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Georgia’s annual inflation 2.4 %

By Gvantsa Gabekhadze
Tuesday, January 7
In December 2013, the annual inflation rate in Georgia equaled 2.4 percent. The data was released by the National Statistics Office of Georgia (GEOSTAT) on January 3. The office published the list of those products that increased in price. The minister of finance and the chair of the National Bank of Georgia do not see the figure as alarming. However, certain analysts have different views over the figures.

Prices for food and non-alcoholic beverages increased by 5.7 percent, contributing 1.75 percentage points to the overall index. The prices mainly increased for the subgroups of vegetables (44.0 percent), milk, cheese and eggs (3.0 percent). The prices were down for the subgroups of fruits and grapes (-7.3 percent) and oils and fats (-4.0 percent).

Alcoholic beverages and tobacco: the prices in this group increased by 8.1 percent contributing 0.43 percentage points to the overall index. The highest price increases were recorded for the subgroup of tobacco (13.6 percent).

Transport: prices declined 1.7 percent, reflecting a negative impact of -0.22 percentage points to the overall index. The most notable price decreases were recorded for the subgroups of the purchase of vehicles (-7.4 percent) and the operation of personal transport equipment (-1.9 percent).

Head of the National Bank of Georgia, Giorgi Kadagidze, claims that the figures are absolutely natural and appropriate to the celebration period.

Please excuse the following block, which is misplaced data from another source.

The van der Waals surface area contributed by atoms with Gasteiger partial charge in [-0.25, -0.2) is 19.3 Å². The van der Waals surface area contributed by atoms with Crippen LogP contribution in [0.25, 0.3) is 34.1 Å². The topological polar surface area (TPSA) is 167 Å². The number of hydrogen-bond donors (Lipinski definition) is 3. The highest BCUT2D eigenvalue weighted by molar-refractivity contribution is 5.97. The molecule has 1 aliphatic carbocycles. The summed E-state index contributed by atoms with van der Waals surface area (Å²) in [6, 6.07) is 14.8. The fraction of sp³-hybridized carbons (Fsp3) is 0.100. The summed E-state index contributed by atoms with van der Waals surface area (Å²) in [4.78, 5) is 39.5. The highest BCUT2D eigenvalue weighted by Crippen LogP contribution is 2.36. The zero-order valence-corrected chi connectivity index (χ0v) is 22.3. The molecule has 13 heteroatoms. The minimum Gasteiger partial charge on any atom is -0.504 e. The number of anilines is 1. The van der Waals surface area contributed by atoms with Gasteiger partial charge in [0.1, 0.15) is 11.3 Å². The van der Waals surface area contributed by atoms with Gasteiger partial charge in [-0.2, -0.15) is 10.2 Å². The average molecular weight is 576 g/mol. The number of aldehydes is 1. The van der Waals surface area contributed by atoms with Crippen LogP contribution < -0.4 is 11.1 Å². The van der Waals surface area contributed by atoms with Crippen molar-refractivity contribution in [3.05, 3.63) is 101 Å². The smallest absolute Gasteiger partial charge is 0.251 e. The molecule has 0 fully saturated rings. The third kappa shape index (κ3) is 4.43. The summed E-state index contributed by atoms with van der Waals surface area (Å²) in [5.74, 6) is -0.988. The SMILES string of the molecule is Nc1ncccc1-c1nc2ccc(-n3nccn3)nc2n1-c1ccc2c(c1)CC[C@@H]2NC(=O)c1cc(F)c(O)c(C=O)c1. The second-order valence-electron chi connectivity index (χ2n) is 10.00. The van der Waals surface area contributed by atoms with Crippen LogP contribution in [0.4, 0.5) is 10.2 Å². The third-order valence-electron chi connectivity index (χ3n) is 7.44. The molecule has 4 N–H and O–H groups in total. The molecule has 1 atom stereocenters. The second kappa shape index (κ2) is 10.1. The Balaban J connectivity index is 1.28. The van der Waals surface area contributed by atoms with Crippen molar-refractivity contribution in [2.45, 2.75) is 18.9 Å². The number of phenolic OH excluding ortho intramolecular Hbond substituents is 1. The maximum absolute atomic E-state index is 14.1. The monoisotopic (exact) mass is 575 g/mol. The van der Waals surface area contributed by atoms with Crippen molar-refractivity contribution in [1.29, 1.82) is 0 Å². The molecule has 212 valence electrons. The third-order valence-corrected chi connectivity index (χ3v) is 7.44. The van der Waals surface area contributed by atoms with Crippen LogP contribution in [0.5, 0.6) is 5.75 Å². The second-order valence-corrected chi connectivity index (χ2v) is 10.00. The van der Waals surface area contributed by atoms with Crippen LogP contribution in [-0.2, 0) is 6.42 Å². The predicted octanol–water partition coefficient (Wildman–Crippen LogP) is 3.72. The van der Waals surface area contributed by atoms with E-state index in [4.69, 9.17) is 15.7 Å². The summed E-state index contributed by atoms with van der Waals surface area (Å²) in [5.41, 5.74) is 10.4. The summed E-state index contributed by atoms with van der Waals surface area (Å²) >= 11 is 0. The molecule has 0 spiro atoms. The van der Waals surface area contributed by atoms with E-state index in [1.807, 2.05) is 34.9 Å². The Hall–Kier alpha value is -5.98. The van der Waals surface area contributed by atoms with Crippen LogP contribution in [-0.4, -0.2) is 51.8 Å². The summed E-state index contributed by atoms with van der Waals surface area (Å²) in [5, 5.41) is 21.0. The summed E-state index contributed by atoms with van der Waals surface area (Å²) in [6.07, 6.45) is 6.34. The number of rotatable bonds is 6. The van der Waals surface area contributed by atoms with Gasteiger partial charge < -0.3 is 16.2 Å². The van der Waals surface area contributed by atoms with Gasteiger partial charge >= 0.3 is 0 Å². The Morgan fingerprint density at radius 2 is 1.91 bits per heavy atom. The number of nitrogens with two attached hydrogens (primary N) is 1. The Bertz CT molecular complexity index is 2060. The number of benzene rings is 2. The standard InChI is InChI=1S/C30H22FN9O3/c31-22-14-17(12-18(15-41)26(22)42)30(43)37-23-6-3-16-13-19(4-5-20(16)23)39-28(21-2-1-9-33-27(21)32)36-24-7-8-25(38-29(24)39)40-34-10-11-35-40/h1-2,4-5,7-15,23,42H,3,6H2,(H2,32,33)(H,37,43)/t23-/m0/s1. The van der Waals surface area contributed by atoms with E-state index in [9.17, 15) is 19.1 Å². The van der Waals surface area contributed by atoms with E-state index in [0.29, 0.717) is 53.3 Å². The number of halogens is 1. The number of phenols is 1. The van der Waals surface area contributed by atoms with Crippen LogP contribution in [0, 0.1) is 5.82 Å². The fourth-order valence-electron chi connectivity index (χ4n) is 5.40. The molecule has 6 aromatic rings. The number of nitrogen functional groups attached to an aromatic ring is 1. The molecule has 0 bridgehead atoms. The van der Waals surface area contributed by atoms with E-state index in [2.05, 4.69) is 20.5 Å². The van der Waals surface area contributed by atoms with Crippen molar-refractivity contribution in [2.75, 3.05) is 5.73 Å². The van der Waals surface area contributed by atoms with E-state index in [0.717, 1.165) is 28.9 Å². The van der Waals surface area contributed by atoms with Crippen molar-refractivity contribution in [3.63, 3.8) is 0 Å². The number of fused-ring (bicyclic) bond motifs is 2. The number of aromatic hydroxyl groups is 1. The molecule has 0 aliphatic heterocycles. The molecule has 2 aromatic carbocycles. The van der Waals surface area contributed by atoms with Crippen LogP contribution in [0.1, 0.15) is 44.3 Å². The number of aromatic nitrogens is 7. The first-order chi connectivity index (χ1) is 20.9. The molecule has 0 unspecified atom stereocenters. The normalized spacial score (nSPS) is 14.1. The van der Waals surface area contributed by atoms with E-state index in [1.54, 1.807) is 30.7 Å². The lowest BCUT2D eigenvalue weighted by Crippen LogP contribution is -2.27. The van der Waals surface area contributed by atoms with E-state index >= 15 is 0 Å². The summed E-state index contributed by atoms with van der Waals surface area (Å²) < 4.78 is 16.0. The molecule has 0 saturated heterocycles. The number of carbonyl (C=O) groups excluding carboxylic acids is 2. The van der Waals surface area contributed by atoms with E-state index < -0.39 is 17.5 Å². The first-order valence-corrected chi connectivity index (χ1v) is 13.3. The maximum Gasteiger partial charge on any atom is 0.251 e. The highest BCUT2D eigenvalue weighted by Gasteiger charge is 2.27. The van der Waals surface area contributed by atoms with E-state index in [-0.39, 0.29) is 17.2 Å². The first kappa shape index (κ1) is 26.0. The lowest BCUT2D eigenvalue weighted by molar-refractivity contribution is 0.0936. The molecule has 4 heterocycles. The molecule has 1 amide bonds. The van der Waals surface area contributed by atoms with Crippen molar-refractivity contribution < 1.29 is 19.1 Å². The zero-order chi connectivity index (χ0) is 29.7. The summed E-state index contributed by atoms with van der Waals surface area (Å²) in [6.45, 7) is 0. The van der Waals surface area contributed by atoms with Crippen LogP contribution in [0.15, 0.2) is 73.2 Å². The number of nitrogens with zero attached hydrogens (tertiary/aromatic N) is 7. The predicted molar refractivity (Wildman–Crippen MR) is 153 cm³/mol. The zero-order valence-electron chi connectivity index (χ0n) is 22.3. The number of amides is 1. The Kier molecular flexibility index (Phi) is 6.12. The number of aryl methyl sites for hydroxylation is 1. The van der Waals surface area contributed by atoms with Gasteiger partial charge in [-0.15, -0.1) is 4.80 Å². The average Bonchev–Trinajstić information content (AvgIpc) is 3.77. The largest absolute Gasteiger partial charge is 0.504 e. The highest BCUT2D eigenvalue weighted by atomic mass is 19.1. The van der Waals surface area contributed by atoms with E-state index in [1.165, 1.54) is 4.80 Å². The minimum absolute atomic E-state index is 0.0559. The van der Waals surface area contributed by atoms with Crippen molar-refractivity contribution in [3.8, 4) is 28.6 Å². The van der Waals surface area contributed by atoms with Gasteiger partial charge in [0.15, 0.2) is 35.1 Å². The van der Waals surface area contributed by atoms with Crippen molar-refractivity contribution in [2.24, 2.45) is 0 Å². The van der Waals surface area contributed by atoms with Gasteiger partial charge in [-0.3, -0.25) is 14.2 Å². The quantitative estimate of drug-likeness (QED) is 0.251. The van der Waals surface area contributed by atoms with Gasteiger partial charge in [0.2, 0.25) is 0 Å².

“Our major aim is not to allow there to be a negative reflection of the inflation on economic growth. If the process of inflation becomes intense, we will launch the necessary measures,” Kadagidze stressed.

Minister of Finance Nodar Khaduri emphasizes that there is nothing special concerning the Lari rate, and states that the National Bank of Georgia has “appropriate reserves”.

Economic analyst Demur Giorkhelidze does not share these aspirations and states that the current situation concerning the Lari is alarming. He stresses that the condition of the national currency depends on the coordinative action of the government and the National Bank.

“We had and have a great problem. The Lari rate has been inappropriately high. There will be no economic growth in the country when we have artificially expensive currency…the money which is in the country is concentrated by banks for their own aims. The government does not pay the problem much attention, when there should be a competitive environment in the banking system. Banks have such legislation that they finance themselves and are the main deterrents to economic development. When we have a bank system like this, we will not have any positive moves in the economy,” Giorkhelidze states.

The analyst stresses that for overcoming the problems, Georgia needs economic growth and jobs.

“If people are not active and do not work, we will have a serious problem. The government should create an environment where people are launching independent activities. The whole developed world supports such process in their countries,” the analyst states.